Textile-strung necklaces do stretch out and periodically need restringing. The heavier the beads, the more frequently the necklace will need restringing. However, on the production side of jewelry-making, you can reduce the frequency your clients' beads need restringing by:
- Using silk. It has the greatest tensile properties of all the available textiles. FFF-sized silk, for example, has a 15 pound test strength.
- Giving your silk thread a really good, thorough, strong tug before using it. This gets rid of its stretch before you start adding beads.
- Using the right size thread. The silk should fully fill the bead hole. What if the bead hole is huge and even FFF-sized thread won't fill it? String on chain or add more thread! When given the choice I typically prefer to string on silk to keep my beads from knocking together. Thus, when even double-stranded FFF silk won't do the job, I simply start adding more strands of silk until the hole is filled. Usually I don't need to add more than 1-2 strands, but I am perfectly open to adding more if needed.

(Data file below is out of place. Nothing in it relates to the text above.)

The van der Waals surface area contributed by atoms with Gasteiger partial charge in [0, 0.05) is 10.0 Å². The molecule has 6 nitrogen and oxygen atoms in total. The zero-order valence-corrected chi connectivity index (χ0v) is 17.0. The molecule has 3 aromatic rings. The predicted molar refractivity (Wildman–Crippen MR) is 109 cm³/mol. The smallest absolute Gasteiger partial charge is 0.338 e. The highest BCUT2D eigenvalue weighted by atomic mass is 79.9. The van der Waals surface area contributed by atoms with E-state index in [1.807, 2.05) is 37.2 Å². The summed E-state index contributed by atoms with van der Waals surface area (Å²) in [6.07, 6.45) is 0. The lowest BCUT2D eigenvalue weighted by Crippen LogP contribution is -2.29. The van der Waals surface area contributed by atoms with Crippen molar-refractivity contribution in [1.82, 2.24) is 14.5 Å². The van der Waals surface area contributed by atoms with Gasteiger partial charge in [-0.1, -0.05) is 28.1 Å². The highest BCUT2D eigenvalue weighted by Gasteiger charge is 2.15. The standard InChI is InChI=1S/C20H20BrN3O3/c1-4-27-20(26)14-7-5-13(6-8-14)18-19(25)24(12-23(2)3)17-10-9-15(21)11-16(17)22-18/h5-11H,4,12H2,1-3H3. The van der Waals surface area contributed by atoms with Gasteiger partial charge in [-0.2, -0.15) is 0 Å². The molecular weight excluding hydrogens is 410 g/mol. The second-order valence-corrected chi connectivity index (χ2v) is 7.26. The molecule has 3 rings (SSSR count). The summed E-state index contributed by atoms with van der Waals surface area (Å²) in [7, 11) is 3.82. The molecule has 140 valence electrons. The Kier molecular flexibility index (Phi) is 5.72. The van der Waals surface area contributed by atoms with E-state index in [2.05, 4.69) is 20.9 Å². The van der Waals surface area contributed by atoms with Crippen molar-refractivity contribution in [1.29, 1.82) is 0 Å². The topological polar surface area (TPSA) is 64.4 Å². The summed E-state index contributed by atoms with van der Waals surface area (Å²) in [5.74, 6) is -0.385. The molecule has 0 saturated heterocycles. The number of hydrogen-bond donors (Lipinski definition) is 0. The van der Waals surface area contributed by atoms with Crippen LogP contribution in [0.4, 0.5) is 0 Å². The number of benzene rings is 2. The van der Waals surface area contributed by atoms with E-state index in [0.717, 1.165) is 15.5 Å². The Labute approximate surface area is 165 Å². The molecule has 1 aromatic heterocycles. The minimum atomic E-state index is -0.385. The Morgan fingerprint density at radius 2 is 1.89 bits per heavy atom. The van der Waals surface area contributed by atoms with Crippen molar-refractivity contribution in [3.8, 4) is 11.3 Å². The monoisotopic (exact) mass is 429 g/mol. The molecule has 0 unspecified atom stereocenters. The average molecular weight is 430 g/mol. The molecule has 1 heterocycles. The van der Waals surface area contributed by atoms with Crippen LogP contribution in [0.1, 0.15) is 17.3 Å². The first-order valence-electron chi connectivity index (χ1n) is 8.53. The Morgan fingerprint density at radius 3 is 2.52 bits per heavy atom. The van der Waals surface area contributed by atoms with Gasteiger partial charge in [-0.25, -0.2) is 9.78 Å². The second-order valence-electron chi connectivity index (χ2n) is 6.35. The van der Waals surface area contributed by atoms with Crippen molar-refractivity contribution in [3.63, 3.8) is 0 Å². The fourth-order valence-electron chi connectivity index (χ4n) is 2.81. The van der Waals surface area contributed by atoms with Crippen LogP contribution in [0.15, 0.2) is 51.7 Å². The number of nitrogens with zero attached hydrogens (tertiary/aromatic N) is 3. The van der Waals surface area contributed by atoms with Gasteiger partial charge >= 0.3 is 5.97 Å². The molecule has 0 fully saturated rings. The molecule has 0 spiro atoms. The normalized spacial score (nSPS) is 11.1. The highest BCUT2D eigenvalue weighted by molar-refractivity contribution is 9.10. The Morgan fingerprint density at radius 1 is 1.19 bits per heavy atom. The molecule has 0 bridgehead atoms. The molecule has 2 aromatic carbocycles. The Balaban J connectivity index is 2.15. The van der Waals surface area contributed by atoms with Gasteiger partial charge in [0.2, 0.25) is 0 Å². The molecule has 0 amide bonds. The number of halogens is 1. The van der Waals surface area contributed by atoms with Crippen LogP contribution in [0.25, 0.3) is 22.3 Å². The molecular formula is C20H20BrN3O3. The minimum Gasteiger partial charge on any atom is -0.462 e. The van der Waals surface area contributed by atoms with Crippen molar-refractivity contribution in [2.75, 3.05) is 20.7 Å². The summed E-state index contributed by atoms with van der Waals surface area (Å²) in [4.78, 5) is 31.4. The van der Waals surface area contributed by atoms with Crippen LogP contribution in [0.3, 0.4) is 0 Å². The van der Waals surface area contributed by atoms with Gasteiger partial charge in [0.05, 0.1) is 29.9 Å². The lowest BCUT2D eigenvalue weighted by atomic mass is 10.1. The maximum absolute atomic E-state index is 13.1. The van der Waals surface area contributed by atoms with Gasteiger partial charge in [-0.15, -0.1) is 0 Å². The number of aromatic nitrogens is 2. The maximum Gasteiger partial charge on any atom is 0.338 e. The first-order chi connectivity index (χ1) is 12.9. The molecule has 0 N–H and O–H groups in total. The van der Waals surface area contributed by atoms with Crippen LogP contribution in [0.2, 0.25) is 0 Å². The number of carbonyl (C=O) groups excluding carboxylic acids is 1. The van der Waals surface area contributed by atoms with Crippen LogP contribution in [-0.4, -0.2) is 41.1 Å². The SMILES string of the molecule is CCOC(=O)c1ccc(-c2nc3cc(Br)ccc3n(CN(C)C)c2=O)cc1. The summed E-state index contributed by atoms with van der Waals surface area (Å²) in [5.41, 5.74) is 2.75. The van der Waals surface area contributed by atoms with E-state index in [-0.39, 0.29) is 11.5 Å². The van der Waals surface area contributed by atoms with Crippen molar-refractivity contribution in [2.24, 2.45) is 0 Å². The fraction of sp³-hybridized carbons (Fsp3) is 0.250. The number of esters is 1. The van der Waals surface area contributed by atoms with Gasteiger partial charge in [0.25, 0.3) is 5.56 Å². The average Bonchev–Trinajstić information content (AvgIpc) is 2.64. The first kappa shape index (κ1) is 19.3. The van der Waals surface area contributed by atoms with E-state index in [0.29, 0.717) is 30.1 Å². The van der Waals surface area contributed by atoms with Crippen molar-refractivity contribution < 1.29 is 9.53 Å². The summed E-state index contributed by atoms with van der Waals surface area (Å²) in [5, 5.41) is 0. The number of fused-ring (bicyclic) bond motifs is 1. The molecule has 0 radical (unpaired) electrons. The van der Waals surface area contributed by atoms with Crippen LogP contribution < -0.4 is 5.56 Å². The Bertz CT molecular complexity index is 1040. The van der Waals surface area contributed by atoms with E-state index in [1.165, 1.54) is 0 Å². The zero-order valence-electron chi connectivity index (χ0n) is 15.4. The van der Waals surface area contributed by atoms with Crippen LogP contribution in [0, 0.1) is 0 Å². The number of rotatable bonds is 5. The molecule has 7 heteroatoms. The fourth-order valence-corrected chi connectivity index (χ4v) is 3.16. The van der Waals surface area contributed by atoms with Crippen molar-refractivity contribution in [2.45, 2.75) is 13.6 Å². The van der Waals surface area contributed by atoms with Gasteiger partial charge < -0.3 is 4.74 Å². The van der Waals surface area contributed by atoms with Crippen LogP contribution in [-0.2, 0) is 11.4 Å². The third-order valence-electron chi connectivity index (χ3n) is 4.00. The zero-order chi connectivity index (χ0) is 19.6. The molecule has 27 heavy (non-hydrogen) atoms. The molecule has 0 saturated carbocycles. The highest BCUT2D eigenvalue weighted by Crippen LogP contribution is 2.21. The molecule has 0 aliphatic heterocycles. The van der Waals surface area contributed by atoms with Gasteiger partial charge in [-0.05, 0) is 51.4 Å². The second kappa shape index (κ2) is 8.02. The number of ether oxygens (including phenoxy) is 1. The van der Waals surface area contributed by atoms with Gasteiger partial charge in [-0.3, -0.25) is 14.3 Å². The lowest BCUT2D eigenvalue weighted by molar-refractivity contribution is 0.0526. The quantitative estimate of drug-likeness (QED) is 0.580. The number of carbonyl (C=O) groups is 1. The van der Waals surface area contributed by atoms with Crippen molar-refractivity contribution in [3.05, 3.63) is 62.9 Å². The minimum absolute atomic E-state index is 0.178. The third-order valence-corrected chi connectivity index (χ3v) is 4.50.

- Make sure your knots are very, very tight.
On the user's end, the need for restringing can be reduced by:
- Always storing textile-strung necklaces flat, in a box. Do not hang the necklace from a hook, as I did with this piece. The heavier the beads, the more important it is to follow this advice.
- Never hang heavy objects from the necklace. Small children count as heavy objects.
- Keeping the thread dry. If thread does become wet, lay the necklace flat to dry. Wait until the silk is completely dry (usually a full day or two) before wearing the necklace again.